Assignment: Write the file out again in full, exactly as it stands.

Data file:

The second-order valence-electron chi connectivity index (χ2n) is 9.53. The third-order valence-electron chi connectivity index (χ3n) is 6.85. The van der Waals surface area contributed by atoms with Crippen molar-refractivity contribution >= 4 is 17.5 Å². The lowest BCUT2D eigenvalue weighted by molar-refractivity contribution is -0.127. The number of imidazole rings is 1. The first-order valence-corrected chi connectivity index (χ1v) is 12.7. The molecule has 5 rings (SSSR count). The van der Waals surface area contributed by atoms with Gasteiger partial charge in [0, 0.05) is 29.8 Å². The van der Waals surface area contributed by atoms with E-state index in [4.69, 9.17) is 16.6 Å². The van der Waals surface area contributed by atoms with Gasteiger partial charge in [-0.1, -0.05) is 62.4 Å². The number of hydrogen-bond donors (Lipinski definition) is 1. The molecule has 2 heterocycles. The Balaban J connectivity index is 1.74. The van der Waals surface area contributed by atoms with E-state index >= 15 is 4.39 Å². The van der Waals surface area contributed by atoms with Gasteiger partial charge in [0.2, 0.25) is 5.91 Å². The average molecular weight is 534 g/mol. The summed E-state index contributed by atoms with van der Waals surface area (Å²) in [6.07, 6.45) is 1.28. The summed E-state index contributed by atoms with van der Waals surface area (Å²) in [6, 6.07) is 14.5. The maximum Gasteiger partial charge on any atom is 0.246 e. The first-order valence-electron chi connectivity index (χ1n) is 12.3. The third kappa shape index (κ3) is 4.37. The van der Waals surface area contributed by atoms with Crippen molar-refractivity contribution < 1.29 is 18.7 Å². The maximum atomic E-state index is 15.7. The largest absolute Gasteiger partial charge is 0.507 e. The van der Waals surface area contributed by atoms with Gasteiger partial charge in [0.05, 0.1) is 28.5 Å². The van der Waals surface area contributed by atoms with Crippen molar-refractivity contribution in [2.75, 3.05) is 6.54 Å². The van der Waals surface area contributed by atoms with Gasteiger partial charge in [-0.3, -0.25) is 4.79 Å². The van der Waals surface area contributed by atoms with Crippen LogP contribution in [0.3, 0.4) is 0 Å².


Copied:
The second-order valence-electron chi connectivity index (χ2n) is 9.53. The third-order valence-electron chi connectivity index (χ3n) is 6.85. The van der Waals surface area contributed by atoms with Crippen molar-refractivity contribution >= 4 is 17.5 Å². The lowest BCUT2D eigenvalue weighted by molar-refractivity contribution is -0.127. The number of imidazole rings is 1. The first-order valence-corrected chi connectivity index (χ1v) is 12.7. The molecule has 5 rings (SSSR count). The van der Waals surface area contributed by atoms with Gasteiger partial charge in [0, 0.05) is 29.8 Å². The van der Waals surface area contributed by atoms with E-state index in [4.69, 9.17) is 16.6 Å². The van der Waals surface area contributed by atoms with Gasteiger partial charge in [-0.1, -0.05) is 62.4 Å². The number of hydrogen-bond donors (Lipinski definition) is 1. The molecule has 2 heterocycles. The Balaban J connectivity index is 1.74. The van der Waals surface area contributed by atoms with E-state index >= 15 is 4.39 Å². The van der Waals surface area contributed by atoms with Gasteiger partial charge in [0.2, 0.25) is 5.91 Å². The average molecular weight is 534 g/mol. The summed E-state index contributed by atoms with van der Waals surface area (Å²) in [6.07, 6.45) is 1.28. The summed E-state index contributed by atoms with van der Waals surface area (Å²) in [6, 6.07) is 14.5. The maximum Gasteiger partial charge on any atom is 0.246 e. The first-order valence-electron chi connectivity index (χ1n) is 12.3. The third kappa shape index (κ3) is 4.37. The van der Waals surface area contributed by atoms with Crippen molar-refractivity contribution < 1.29 is 18.7 Å². The maximum atomic E-state index is 15.7. The largest absolute Gasteiger partial charge is 0.507 e. The van der Waals surface area contributed by atoms with Gasteiger partial charge in [0.05, 0.1) is 28.5 Å². The van der Waals surface area contributed by atoms with Crippen molar-refractivity contribution in [2.75, 3.05) is 6.54 Å². The van der Waals surface area contributed by atoms with Gasteiger partial charge in [-0.3, -0.25) is 4.79 Å². The van der Waals surface area contributed by atoms with Crippen LogP contribution in [0.3, 0.4) is 0 Å².